Later this month, there will be an opportunity for another bout of rich-country grandstanding at the UN conference on education in Senegal, when fountain pens will be flourished with elan so that politicians can sign up to targets for ensuring primary education for every child on the planet by 2015. But at the moment this looks like a case of putting the cart a long way before the horse.

Debt relief is obviously not the only factor necessary for developing countries to build up a basic social infrastructure, but it is a key ingredient in any realistic package. As the UN secretary general Kofi Annan says: "Let us be clear that without a convincing program of debt relief to start the new millennium, our objective of halving world poverty by 2015 will be only a pipe dream."

The campaigning movement Jubilee 2000 says that the five countries that will have scraped through HIPC2 by Easter -- Uganda, Bolivia, Mauritania, Mozambique and Tanzania -- will have had their debt burden reduced by 40 percent on average rather than the 90-100 percent writeoff that was promised. The quintet will still be paying more than half a billion dollars every year to foreign creditors -- almost as much as they spend on healthcare. Uganda has one of the highest levels of HIV infection in the world, which has already orphaned one million children. In Bolivia, 60 percent of the population has no access to basic sanitation; Mauritania has an adult literacy rate of only 62 percent. Everybody knows what has been happening in Mozambique. Try telling the people there about rights and responsibilities.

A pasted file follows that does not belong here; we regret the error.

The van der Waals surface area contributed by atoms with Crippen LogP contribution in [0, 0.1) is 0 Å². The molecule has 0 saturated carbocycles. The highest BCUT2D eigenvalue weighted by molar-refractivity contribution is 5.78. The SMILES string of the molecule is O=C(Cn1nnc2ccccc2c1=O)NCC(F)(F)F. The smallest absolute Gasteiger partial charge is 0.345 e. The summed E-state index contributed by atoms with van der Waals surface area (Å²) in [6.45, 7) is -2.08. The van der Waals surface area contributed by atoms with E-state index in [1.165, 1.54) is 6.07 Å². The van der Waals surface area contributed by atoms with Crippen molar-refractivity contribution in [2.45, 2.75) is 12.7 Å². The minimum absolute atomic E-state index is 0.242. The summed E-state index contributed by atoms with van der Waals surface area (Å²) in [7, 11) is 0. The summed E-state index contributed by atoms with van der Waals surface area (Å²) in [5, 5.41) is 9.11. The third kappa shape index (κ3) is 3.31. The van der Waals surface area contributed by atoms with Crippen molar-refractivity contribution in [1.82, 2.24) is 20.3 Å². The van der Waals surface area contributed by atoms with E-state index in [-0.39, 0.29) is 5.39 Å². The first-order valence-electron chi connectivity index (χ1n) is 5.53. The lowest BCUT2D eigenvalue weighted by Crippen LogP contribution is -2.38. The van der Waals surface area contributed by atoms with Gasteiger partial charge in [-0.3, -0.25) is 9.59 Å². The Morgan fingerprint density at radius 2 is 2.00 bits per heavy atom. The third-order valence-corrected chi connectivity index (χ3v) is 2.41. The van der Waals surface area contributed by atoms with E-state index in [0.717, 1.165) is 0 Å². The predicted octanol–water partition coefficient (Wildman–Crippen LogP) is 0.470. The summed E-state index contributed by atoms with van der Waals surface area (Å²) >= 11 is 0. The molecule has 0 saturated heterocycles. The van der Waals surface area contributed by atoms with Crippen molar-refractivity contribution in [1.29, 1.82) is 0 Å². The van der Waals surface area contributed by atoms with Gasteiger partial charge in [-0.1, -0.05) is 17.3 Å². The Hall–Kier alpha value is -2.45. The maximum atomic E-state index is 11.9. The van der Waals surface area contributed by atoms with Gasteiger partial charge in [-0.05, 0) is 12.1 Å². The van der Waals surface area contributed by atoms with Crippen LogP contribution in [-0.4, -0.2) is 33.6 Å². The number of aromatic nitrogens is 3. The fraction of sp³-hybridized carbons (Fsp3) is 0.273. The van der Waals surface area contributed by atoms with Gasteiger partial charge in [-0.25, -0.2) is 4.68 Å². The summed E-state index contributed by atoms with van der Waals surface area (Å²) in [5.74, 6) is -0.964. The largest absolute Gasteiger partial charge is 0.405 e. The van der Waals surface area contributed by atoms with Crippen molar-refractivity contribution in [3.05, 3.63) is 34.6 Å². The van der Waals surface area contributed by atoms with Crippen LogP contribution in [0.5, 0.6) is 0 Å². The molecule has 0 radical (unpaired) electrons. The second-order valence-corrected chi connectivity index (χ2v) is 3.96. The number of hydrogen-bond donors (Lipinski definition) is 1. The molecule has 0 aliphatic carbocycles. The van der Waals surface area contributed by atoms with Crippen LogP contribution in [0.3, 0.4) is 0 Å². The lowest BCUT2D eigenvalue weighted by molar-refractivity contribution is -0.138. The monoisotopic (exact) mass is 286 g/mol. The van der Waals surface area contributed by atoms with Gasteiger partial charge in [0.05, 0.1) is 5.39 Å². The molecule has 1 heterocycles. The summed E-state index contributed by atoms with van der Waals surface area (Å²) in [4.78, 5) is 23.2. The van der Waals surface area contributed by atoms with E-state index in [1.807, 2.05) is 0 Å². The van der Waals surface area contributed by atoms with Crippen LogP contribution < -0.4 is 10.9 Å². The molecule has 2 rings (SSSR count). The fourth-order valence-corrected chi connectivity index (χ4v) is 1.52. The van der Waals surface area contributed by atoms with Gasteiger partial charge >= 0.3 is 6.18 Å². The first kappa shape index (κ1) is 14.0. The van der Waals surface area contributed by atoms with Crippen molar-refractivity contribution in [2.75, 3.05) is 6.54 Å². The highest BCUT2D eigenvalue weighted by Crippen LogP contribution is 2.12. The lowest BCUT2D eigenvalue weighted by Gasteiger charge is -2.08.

Finding a way out of this mess does not require rocket science. Clare Short has been warning for months that the HIPC2 process has been dying on its feet because countries are being forced to submit absurdly detailed anti-poverty programs before they secure debt relief. She says that all countries need at the outset is a rudimentary road map, and that the rest can be inked in later.

The Americans seem intent on slowing up HIPC2 at every turn. While the Clinton administration has made the right noises about debt relief publicly, inside the World Bank and the IMF it has been pernickety about conditions that countries will have to abide by if they are to receive debt relief, arguing that states should have poverty reduction plans in place for a year before anything happens.

Annan will throw his full weight behind the campaign to speed up HIPC2, with a call for donor countries and the international financial institutions to consider wiping off their books all official debts of the heavily indebted poor countries in return for those countries making demonstrable commitments to poverty reduction. He will also outline a new approach under which there would be immediate cancellation of the debts owed by countries that have suffered major conflicts or natural disasters, expanding the number of countries in the HIPC scheme by allowing them to qualify on grounds of poverty alone, pegging debt repayments at a maximum percentage of foreign exchange earnings and establishing a debt arbitration process to balance the interests of creditors and sovereign debtors and introduce greater discipline into their relations.

But none of this will happen without political will. Now is the time for some real leadership that accepts that everybody has the right to clean water, basic healthcare and an education, and those with the power and financial clout have a responsibility to ensure that they get them.

-- Guardian News Service